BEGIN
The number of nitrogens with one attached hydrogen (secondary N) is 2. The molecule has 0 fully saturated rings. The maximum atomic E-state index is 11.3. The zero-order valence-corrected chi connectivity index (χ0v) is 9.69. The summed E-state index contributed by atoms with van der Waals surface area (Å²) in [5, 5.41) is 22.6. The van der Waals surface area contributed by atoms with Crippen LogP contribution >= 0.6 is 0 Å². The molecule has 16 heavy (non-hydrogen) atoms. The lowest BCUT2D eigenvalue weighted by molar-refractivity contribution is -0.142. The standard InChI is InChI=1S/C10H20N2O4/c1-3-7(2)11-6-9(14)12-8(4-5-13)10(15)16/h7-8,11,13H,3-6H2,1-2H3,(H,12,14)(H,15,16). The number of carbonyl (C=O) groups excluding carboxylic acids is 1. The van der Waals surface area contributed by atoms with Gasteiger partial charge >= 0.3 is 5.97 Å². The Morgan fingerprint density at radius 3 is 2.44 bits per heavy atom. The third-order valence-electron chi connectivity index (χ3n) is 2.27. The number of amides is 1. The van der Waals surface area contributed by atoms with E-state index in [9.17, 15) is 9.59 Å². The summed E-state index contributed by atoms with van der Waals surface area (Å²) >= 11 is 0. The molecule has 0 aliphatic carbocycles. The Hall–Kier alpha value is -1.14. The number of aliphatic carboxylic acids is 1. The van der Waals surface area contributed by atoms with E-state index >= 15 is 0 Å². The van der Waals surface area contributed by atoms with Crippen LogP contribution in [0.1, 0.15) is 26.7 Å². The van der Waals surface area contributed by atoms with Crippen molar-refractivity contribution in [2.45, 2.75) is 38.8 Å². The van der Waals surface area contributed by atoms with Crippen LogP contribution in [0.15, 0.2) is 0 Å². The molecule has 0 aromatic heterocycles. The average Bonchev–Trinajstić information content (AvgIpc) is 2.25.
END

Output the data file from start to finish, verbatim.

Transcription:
The number of nitrogens with one attached hydrogen (secondary N) is 2. The molecule has 0 fully saturated rings. The maximum atomic E-state index is 11.3. The zero-order valence-corrected chi connectivity index (χ0v) is 9.69. The summed E-state index contributed by atoms with van der Waals surface area (Å²) in [5, 5.41) is 22.6. The van der Waals surface area contributed by atoms with Crippen LogP contribution >= 0.6 is 0 Å². The molecule has 16 heavy (non-hydrogen) atoms. The lowest BCUT2D eigenvalue weighted by molar-refractivity contribution is -0.142. The standard InChI is InChI=1S/C10H20N2O4/c1-3-7(2)11-6-9(14)12-8(4-5-13)10(15)16/h7-8,11,13H,3-6H2,1-2H3,(H,12,14)(H,15,16). The number of carbonyl (C=O) groups excluding carboxylic acids is 1. The van der Waals surface area contributed by atoms with Gasteiger partial charge >= 0.3 is 5.97 Å². The Morgan fingerprint density at radius 3 is 2.44 bits per heavy atom. The third-order valence-electron chi connectivity index (χ3n) is 2.27. The number of amides is 1. The van der Waals surface area contributed by atoms with E-state index in [9.17, 15) is 9.59 Å². The summed E-state index contributed by atoms with van der Waals surface area (Å²) >= 11 is 0. The molecule has 0 aliphatic carbocycles. The Hall–Kier alpha value is -1.14. The number of aliphatic carboxylic acids is 1. The van der Waals surface area contributed by atoms with E-state index >= 15 is 0 Å². The van der Waals surface area contributed by atoms with Crippen LogP contribution in [0.1, 0.15) is 26.7 Å². The van der Waals surface area contributed by atoms with Crippen molar-refractivity contribution in [2.45, 2.75) is 38.8 Å². The van der Waals surface area contributed by atoms with Crippen LogP contribution in [0.15, 0.2) is 0 Å². The molecule has 0 aromatic heterocycles. The average Bonchev–Trinajstić information content (AvgIpc) is 2.25.